The AAR includes a case overview, goals and objectives of review (in this case, quality assurance of CPR), analysis of outcomes, analysis of critical task performance, a concluding summary and recommendations, including what each individual team member can to do improve his or her performance. While the AAR/"hot wash" system can be complicated in large-scale scenarios, it stands to reason that a more simplified version could potentially benefit these smaller operations, especially when employed directly following the case.CONCLUSION
From MICR to CCR to the new real-time feedback defibrillators, new innovations and cutting-edge research demonstrate both that CPR quality is elusive and that it can be improved dramatically. It is our responsibility to combine our skills and technology to give patients the best possible chance at survival. Through improvements in pre-event training/retraining, use of high-fidelity simulations, real-time CPR quality improvement with the aid of automated feedback, and consistent, honest debriefing and review, the likelihood of successful resuscitations can be increased.REFERENCES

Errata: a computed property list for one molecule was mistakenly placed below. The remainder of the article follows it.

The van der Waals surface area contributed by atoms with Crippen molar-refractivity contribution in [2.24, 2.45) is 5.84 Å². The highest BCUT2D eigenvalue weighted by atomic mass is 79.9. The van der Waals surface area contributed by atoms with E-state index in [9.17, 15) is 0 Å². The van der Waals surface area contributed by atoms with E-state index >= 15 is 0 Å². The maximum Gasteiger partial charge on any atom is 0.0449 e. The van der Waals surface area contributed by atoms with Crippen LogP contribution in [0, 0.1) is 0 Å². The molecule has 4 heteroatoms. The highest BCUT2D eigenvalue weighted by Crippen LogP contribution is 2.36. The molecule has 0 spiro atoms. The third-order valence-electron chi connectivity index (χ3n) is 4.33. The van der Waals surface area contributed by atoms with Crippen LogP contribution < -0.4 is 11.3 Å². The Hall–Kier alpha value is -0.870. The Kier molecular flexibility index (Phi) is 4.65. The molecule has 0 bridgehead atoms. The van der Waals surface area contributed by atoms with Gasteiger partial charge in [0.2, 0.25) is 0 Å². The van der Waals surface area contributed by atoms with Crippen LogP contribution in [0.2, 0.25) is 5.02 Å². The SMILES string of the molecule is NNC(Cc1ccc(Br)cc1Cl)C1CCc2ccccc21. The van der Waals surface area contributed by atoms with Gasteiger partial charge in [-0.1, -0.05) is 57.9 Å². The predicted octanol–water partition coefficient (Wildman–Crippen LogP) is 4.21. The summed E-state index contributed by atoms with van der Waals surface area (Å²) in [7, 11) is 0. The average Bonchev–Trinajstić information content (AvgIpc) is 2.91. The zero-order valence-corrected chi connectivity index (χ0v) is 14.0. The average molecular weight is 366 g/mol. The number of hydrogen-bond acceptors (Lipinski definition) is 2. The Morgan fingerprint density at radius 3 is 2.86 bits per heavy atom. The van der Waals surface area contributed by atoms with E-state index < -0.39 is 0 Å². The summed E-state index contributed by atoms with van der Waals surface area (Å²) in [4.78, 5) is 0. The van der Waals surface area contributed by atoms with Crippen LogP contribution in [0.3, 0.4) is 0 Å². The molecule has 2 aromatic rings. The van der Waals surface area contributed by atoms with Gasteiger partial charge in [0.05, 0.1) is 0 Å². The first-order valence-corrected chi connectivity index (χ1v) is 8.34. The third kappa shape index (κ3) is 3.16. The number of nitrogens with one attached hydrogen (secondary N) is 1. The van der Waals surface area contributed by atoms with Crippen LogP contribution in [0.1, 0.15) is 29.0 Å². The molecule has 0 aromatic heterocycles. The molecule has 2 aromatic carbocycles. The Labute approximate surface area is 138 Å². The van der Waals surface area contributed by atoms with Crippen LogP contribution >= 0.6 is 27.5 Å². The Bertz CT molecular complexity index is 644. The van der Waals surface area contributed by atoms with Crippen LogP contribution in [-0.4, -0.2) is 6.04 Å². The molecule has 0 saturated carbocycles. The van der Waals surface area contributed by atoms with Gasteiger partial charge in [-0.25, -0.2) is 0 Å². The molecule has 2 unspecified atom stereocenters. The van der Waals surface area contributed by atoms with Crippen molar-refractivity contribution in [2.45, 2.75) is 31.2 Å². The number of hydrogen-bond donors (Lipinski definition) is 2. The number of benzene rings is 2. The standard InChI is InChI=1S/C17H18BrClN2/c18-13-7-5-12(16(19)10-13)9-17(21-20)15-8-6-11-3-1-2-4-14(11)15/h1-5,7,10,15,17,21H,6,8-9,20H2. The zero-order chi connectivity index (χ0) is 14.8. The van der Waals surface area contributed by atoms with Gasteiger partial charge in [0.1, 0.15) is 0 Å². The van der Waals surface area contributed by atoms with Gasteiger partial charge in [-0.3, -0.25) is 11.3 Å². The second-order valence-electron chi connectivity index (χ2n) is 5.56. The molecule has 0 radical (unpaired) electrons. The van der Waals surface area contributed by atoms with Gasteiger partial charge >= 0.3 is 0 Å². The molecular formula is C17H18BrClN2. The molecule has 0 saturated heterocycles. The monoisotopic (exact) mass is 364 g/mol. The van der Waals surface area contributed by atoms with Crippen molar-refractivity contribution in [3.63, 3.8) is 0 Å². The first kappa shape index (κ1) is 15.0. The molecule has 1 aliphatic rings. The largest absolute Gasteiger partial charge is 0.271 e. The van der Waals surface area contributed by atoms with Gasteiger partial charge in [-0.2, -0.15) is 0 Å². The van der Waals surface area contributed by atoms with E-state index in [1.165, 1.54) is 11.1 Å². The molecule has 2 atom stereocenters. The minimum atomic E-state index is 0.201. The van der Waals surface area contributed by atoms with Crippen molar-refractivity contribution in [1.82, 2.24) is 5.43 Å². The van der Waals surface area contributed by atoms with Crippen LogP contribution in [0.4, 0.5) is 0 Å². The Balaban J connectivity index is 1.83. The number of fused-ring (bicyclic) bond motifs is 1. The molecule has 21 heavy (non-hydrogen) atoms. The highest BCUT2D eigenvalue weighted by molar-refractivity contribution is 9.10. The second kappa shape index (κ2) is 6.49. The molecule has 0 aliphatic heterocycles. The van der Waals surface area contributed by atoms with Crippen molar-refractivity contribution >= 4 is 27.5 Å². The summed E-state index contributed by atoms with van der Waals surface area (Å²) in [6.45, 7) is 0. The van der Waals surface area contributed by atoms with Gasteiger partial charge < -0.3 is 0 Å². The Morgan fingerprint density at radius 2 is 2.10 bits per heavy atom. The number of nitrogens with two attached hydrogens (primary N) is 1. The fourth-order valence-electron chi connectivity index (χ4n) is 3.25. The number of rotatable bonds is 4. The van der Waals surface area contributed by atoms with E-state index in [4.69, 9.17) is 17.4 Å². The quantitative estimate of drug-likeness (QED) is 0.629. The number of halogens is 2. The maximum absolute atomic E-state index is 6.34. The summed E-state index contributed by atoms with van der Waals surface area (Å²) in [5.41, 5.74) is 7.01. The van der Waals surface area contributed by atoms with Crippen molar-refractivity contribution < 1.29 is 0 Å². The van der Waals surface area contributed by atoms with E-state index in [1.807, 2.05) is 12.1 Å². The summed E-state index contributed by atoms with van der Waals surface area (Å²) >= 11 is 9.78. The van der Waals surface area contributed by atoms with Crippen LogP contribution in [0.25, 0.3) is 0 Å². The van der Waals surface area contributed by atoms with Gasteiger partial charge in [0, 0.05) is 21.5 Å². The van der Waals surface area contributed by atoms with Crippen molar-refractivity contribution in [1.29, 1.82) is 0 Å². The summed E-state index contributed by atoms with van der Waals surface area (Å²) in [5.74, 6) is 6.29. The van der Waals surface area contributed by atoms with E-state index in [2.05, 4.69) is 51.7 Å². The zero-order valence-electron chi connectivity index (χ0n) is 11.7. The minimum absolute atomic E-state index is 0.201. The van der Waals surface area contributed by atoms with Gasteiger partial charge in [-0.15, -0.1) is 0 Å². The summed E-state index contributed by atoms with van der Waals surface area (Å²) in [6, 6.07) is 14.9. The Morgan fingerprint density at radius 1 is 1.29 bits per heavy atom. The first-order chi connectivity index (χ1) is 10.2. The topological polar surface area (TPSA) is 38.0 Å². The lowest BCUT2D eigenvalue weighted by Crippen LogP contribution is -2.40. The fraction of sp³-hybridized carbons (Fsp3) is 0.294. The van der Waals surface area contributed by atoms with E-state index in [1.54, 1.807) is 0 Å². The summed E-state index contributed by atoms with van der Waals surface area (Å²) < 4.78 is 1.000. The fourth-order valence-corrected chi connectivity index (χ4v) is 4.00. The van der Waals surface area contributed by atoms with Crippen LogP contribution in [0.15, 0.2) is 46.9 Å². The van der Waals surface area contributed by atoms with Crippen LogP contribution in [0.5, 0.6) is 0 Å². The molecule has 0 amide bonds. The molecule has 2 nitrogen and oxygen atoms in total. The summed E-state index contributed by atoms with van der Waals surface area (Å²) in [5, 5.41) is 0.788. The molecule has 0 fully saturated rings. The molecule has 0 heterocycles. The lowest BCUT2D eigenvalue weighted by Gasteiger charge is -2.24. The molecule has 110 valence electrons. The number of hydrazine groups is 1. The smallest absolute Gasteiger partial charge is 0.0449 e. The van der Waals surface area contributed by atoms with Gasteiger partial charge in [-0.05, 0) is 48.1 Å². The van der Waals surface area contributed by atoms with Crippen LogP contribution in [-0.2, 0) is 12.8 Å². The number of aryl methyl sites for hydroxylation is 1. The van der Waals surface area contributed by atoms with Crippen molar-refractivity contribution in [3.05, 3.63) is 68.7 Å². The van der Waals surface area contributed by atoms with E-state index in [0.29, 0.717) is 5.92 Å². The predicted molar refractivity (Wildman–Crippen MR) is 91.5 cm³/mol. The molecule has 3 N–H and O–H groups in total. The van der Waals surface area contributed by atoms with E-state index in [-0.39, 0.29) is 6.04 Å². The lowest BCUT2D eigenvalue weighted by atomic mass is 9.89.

1. Abella BS, Sandbo N, Vassilatos P, et al. Chest compression rates during cardiopulmonary resuscitation are suboptimal: A prospective study during in-hospital cardiac arrest. Circulation 111:428–34, 2005.
2. Abella BS, Alvarado JP, Myklebust H, et al. Quality of cardiopulmonary resuscitation during in-hospital cardiac arrest. JAMA 293:305–310, 2005.